A 1992 federal law that established water and wildlife regulations for the Central Valley provides lessons for how to restore the Bay-Delta and salmon runs while ensuring water supplies in a changing climate.
Thirty years ago, President George H.W. Bush signed an ambitious California water reform known as the Central Valley Project Improvement Act, or the CVPIA. The bill responded to a drought, crashing salmon runs, threats to Central Valley wetlands and antiquated water policies.
California is again suffering from drought and low fish counts. The CVPIA’s successes and failures provide lessons to help ensure a healthy environment and more reliable water supplies. It is time to take the next steps.
The CVPIA dedicated water to salmon and created a restoration fund to support salmon rebuilding projects. Unfortunately, rather than rebounding, salmon populations have declined since the law was enacted. In recent years, high water temperatures have led to salmon kills on the Sacramento River, which are in turn caused by drought and excessive water diversions. Other fish species are also on the brink. And in the Bay-Delta estuary, harmful algae blooms threaten fish and people alike.
Although the CVPIA funded habitat restoration, it failed to provide the river flows salmon needed. This was partly because the law applied to the federal Central Valley Project, not other diverters. The State Water Project, for example, increased pumping in the 1990s, offsetting the benefits of the CVPIA.
It is clear now that the 27-year-old State Water Board Bay-Delta flow standards adopted after the CVPIA’s passage must be strengthened. The state board is moving at a glacial pace – paralyzed by empty promises of a water-user led “voluntary agreement.”
The board must adopt new science-based standards for all water diverters. Similarly, federal agencies should write new requirements for endangered Bay-Delta fish, rather than continue failed Trump-era rules.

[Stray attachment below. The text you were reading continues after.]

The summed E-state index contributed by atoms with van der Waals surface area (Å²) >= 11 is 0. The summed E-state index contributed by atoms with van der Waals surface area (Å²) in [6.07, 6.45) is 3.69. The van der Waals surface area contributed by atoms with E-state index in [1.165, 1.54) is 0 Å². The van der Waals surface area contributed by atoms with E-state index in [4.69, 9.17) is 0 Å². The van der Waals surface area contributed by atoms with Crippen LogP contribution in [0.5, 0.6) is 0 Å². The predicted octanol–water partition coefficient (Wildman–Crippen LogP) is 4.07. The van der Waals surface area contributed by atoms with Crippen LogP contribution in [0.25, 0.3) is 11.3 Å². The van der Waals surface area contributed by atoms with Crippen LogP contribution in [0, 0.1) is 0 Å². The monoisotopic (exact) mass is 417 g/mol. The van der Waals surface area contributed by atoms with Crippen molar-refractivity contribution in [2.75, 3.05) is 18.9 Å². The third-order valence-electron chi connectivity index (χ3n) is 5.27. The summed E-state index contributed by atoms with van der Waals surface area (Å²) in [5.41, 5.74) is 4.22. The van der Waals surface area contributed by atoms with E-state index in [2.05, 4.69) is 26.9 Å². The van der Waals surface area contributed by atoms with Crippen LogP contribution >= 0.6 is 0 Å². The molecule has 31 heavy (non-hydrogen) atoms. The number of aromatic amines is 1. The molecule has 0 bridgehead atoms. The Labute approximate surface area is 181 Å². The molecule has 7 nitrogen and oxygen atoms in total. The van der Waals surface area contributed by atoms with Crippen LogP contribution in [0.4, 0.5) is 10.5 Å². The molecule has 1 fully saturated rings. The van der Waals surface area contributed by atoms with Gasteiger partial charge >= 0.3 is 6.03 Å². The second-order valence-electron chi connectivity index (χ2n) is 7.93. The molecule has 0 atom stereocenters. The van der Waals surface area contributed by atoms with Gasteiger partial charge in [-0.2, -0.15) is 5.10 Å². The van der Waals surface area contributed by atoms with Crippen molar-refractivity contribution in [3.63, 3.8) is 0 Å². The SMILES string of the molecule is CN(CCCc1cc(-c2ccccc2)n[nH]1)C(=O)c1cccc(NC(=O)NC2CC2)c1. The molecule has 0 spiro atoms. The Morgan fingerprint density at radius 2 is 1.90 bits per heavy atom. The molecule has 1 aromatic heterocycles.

The future of salmon and other fish will be determined by whether we give them enough water to survive. The same is true for California’s wetlands.
One of the successes of the CVPIA was its water supply requirement for Central Valley wildlife refuges that are critical for migratory birds. The law’s minimum refuge water supplies have largely been met and have successfully protected bird populations. However, the CVPIA also established programs to purchase water to meet the full needs of these refuges. Those market-based approaches have largely failed. Thirty years later, the Bureau of Reclamation has never delivered full refuge water supplies.
The CVPIA also included reforms to water contracts. Prior to the law, it was illegal for some Central Valley farmers to sell water to Southern California. The CVPIA changed that. The law reduced (but did not eliminate) wasteful agricultural water subsidies, required water metering for Central Valley cities and more. It reformed some federal water contracts, but failed to update some of the largest in the state.
The need to reform outdated agricultural water contracts is back in the headlines. In some years, half-century-old contracts promise a few privileged Central Valley growers more water than the entire natural flow of the San Joaquin and the Sacramento Rivers. These sweetheart deals must be revised to reflect the world we live in today and the reality of climate change.
While many of the challenges the CVPIA responded to are still with us, a warming climate threatens our environment and water supplies in ways the law did not anticipate. We must redouble our efforts to ensure that the Bay-Delta, salmon and wetlands – and people – have the water they need to thrive. Reducing reliance on the Bay-Delta, through water recycling, conservation and other tools, has been state policy since 2009, and Congress has provided billions of dollars to help make California more drought-resilient.
The CVPIA transformed the Central Valley Project, but only the State Water Board can tackle these problems statewide in response to our climate crisis. Although some of its promise remains unfulfilled, the CVPIA pointed us in the right direction. Now we need to take the next step.